This year and next year, tax time will be even trickier than usual as we adjust to the changes in the recently enacted tax law.
The IRS expects more than 155 million returns to be filed this year, of which more than 70 percent should receive a refund. The filing deadline is delayed. Procrastinators should mark April 17, rather than April 15, as their drop-dead date. The IRS typically audits less than 1% of individual tax returns.
Although the IRS has already begun accepting electronic and paper tax returns, paper filers will find that the agency begins processing paper returns later. Choosing e-file and direct deposit for refunds remains the fastest and safest way to file.
Here are three issues to consider this year:
• The IRS has created new withholding tables, but the recommended amounts may not be enough to cover many taxpayers, especially those in high tax states who could lose certain deductions. To be safe, at least for the first year of the new law, you may want to assume their tax liability will be at least the same as this year. Talk with your CPA and Financial Advisor to choose the ideal withholding levels.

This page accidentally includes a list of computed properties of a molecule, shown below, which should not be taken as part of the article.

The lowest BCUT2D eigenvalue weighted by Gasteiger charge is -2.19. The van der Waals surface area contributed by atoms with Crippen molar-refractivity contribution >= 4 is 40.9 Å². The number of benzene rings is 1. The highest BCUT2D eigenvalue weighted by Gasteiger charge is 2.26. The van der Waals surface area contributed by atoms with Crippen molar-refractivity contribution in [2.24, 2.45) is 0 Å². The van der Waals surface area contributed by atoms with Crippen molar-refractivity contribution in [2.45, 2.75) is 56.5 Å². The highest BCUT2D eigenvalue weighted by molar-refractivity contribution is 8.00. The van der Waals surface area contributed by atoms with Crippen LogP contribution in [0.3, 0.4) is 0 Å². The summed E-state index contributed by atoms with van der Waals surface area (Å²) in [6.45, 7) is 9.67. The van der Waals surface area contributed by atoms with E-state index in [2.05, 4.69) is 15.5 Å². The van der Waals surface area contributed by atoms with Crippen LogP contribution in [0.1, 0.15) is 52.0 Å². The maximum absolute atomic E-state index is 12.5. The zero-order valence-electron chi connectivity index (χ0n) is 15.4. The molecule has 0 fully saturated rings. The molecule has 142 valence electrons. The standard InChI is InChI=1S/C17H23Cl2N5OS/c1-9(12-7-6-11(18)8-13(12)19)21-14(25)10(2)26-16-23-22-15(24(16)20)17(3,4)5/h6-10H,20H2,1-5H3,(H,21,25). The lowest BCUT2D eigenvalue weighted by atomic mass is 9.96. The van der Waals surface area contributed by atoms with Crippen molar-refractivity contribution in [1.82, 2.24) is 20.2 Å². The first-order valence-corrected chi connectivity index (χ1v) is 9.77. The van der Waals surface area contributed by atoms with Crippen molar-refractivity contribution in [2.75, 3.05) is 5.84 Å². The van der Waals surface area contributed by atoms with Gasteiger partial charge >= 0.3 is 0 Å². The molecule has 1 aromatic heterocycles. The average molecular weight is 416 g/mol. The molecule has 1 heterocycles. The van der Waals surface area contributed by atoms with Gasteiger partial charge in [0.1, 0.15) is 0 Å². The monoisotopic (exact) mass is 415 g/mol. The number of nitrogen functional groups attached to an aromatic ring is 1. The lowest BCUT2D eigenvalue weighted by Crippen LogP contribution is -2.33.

• The new law allows people who itemize to deduct qualified medical and dental expenses that exceed 7.5 percent of adjusted gross income (AGI) for 2017 and 2018. That’s a lower threshold than the previous 10 percent. The level returns to 10 percent beginning Jan. 1, 2019.
• The new law repealed the individual mandate to carry health insurance. But taxpayers still need to provide proof of coverage this year for 2017. Those who don’t have it will pay the penalty, which is the higher of 2.5 percent of your AGI, or $695 per adult and $347.50 per child, up to a maximum of $2,085.
Remember, even if you are seeing a larger paycheck in the wake of tax reform, you may want to assume your tax liability remains the same until you see what all the changes mean for your personal situation. To avoid surprises, talk with your Financial Advisor to see if you need to adjust your withholding.